Although Las Vegas is far more liberal than most places in the United States when it comes to smoking, not even the capital of gambling and general debauchery has been able to completely avoid the stricter rules. It all changed in 2006. “Nowadays you can only smoke at the cigar lounges, strip bars, brothels, and on the gaming room floor of the casinos and it has to be in an age-restricted area,” explains Matthew F. Arcella, owner of the Davidoff of Geneva lounge. However, this didn’t sit well with a major Las Vegas conference body, which changed the rules in 2009 to exclude conventions. This enabled the return of the ICPCR [International Premium Cigar & Pipe Retailers].
We’re sitting on the patio of Arcella’s lounge outside the Fashion Show Mall. His is the only lounge that is literally located right on the Strip. “We have an unparalleled view of the Strip, and a substantial number of our customers are non-smokers,” he says. “They come here for the ambience and the view. It actually changes over the course of the day. During daytime it’s a place for business meetings, followed by the happy hour crowd, the dinner crowd, and finally the pre-club bottle service where you’ll have around ten people in their mid-20s coming in ordering ten cigars and a bottle of Dom Pérignon. We have a large female clientele, a youthful energy and we like to emphasize that it’s a cigar bar. It has a different vibe than the lounges.” Most of the cigars sold are Davidoff’s own, but you can also get some of the other major brands here. “It’s to honor the founder, Zino Davidoff. He started as a tobacconist, and that’s why we sell other brands as well.” Not far from there, in The Forum Shops, lies Casa Fuente. They have a different philosophy. “We only sell Fuente products here,” says the general manager, Michael Fayerverger. “There’s no other Fuente cigar store outside of the Dominican Republic, so we’re known all over the world. This is a destination spot.” I choose a Julius Caesar and sit down by the bar. Cuban salsa rhythms are filling up the room, creating a vibrant bar atmosphere. “People come here for us. I’d say that 85 to 90 percent of our customers know their cigars. They come to Las Vegas to do certain things. They want to gamble, live large, look good, and smoke cigars. Then we have those who’ve never seen a place like this. They walk by, like the Cuban look and come in.” It’s also the only place where you can buy a Casa Fuente. “We have a couple of rare Fuente cigars and some people come here just for that. It’s also one of few places where you can’t gamble, so it’s a good place to relax.”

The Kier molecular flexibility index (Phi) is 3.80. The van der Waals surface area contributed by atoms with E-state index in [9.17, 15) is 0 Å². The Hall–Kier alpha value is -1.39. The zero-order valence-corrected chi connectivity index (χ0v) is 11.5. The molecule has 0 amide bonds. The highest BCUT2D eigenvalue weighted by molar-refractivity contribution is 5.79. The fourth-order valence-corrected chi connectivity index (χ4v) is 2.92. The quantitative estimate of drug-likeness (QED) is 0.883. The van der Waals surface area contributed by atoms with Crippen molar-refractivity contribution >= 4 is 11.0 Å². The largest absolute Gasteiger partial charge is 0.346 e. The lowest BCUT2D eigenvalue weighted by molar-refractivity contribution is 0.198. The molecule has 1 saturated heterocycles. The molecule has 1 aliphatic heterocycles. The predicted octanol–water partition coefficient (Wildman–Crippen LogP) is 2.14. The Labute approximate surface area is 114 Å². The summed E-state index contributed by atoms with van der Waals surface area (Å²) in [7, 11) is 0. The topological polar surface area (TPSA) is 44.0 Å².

In March, the Montecristo Cigar Bar, the newest addition to Las Vegas as a cigar destination, opened up in Caesars Palace, which is located in the same massive complex as The Forum Shops. “This is the largest humidor in Las Vegas, with up to 1,000 cigars,” says Chelsea Ryder, public relations manager at Caesars Entertainment. “We have a lot of Nicaraguan cigars, all sizes and we’re the only ones who sell Montecristo here.” It’s definitely a different vibe compared to the other places. Cuban salsa has been replaced by lounge music; there’s a library part with a giant screen showing ice hockey, a smaller TV on the other wall showing baseball; a back patio with an outdoor feel to it; and the bar top has the kind of built-in games you can find all over Las Vegas. “We’re the only place where you can enjoy cigars, food, drinks and gaming at the same time. We have a deal with the restaurant next door.”
Although most lounges are located on the Strip, there are also other places where you can enjoy a cigar, like Man Cave Cigar Lounge in Henderson, and La Casa in Tivoli Village in West Las Vegas. The latter offers live music and a more local touch than the ones on the Strip. “It’s a family atmosphere here,” says Dirk Thomas, a regular who comes in a couple of times a week. “I’m not even a big smoker, but we’re all friends here.” “It’s more random on the Strip,” bartender Barby Snyder adds. “Here we get the same people.” They sell everything but Cubans, and Tuesday through Saturday, La Casa has a different music theme for each day, from easy listening and Motown to salsa and jazz. And it’s convenient, according to Thomas. “If you want to go to the Strip you have to park the car and walk through the crowd. This is easier to get to. Tivoli Village is my favorite place in the whole city. It’s more European.”